By Karin Fleming and Liz Madison, Vitals contributors
Video visits are finally seen as a viable way to enhance access to healthcare. But what about other digital health tools that help maximize results for times in between or during healthcare appointments—video or otherwise?
The truth is clinical teams have been working behind the scenes for years to understand how tech tools can best enhance care. Healthcare researchers—not just tech disrupters—have played major roles in designing and developing apps for patient benefit. They aim to integrate digital health into the everyday, yet complex patient needs that can help support long-term health improvements.
“Call it science aiming for greater simplicity,” said Dr. J.B. Jones, director of healthcare solutions at Sutter Health. “That is the mindset toward our research examining these digital health tools. We’ve learned that enhancing the patient experience can also aid in healing and improved healthcare outcomes.”
Vitals looks at two digital health tools that help support those with multiple sclerosis and diabetes.
Illuminating the Bigger Picture for MS
Multiple sclerosis can be a mysterious disease. MS impacts sensory and motor functioning as well as vision and thought, but to varying degrees for different people over time.
“Typically, neurologists see their MS patients once every six to 12 months. In each visit, it is unlikely patients can convey a summary of their daily mobility experience and secondary symptoms with the precision needed to guide treatment decision making,” said Joanna Cooper, M.D., a Sutter neurologist and MS clinician-investigator based in Berkeley. “So, neurologists lack a complete ‘picture’ of their patients’ illness and are limited in their ability to deliver precise care.”
Investigators in Sutter’s Center for Health Systems Research tested Floodlight Open™ to gain insight on how to bridge these gaps. The mobile application, developed by Roche, detects MS disease course daily by measuring important areas of motor and cognitive performance. Nearly 100 MS patients across Sutter’s neurology practices were recruited to pilot test the mobile application. Patients hop into the app, daily at first and less over time, to complete various assessments gauging symptoms. These assessments are parallel to those they would fill out in the doctors’ offices.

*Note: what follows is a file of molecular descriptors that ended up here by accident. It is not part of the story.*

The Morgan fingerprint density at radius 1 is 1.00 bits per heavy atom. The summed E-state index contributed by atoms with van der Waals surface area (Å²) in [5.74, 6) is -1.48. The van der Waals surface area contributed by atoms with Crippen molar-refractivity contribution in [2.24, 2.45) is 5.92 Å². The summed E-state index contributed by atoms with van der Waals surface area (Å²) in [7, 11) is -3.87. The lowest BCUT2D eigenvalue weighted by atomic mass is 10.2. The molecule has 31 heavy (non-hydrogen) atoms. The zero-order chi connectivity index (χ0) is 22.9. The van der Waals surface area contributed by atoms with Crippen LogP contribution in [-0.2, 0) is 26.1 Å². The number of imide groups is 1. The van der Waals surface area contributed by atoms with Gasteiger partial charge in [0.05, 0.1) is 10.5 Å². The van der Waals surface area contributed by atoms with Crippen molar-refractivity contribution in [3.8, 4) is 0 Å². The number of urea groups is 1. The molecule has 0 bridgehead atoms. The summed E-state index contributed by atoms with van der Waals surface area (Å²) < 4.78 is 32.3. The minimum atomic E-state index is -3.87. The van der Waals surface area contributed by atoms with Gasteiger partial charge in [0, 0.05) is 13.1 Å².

Preliminary findings from the interviews about the app showed favorable responses from patients. Patients already try to note how they feel, especially when there is change in their status – using spreadsheets to track events, physical symptoms, and triggers. They reported the app helped reduce the burden of remembering and reporting the details of symptoms from the past months to their doctors. Patients also reported feeling that the data they provided helped inform their conversations with their doctors when they did have their next appointments. Physicians also provided detailed feedback on to summarize the data from Floodlight app in a dashboard that can help them quickly understand how a patient is doing and guide the treatment plan. The goal of the next phase of the project is to pilot test a prototype of this dashboard and measure its impact.
Diabetes Dashboard Drives Better Informed Discussions
Type 2 diabetes is not curable, but it is controllable. However, any patient or doctor will say the diagnosis comes with challenges. Given its complexity, patients and doctors need to maximize their time together.
“One way to address the needs of both patients and physicians is to develop better tools that engage patients in decisions about managing their health at the point of care,” said Dr. Jones.
Enter CM-SHARE into the chat. Investigators from Sutter’s Center for Health Systems Research and collaborators at AstraZeneca Pharmaceuticals developed and piloted the online tool, which is an acronym for Cardiometabolic Sutter Health Advanced Reengineered Encounter.
CM-SHARE uses patient data from Sutter’s electronic health record. It extracts cardiometabolic data, like cholesterol, blood pressure and weight, from the medical record in real time and shows them in a single dashboard that clinicians can launch in a patient encounter or office visit.
“The tool displays the data in novel ways that both decrease the amount of time physicians spend ‘hunting and clicking’ for information, and it facilitates a more focused interaction with the patient,” said Dr. Jones.
The tool was developed with the help of Sutter clinicians and patients. It was piloted with primary care patients in Elk Grove, Calif. and Modesto, Calif. starting in April 2016 and has since spread to all Sutter primary care clinicians in the Sacramento and Central Valley regions. Today, more than 50 clinicians actively use CM-SHARE and more than 25,000 patients have had CM-SHARE used during a visit with their doctor.
The pilot research findings from Dr. Jones and his colleagues studying CM-SHARE were even published in the American Diabetes Association’s journal, Clinical Diabetes. The research concluded that digital tools like CM-SHARE can be successfully integrated into real-world primary care settings with high adoption and use by those with diabetes. Furthermore, it can engage and educate patients who have more chronic conditions.
Don’t look now, but research is meeting the real world. And it can make a real difference for patients.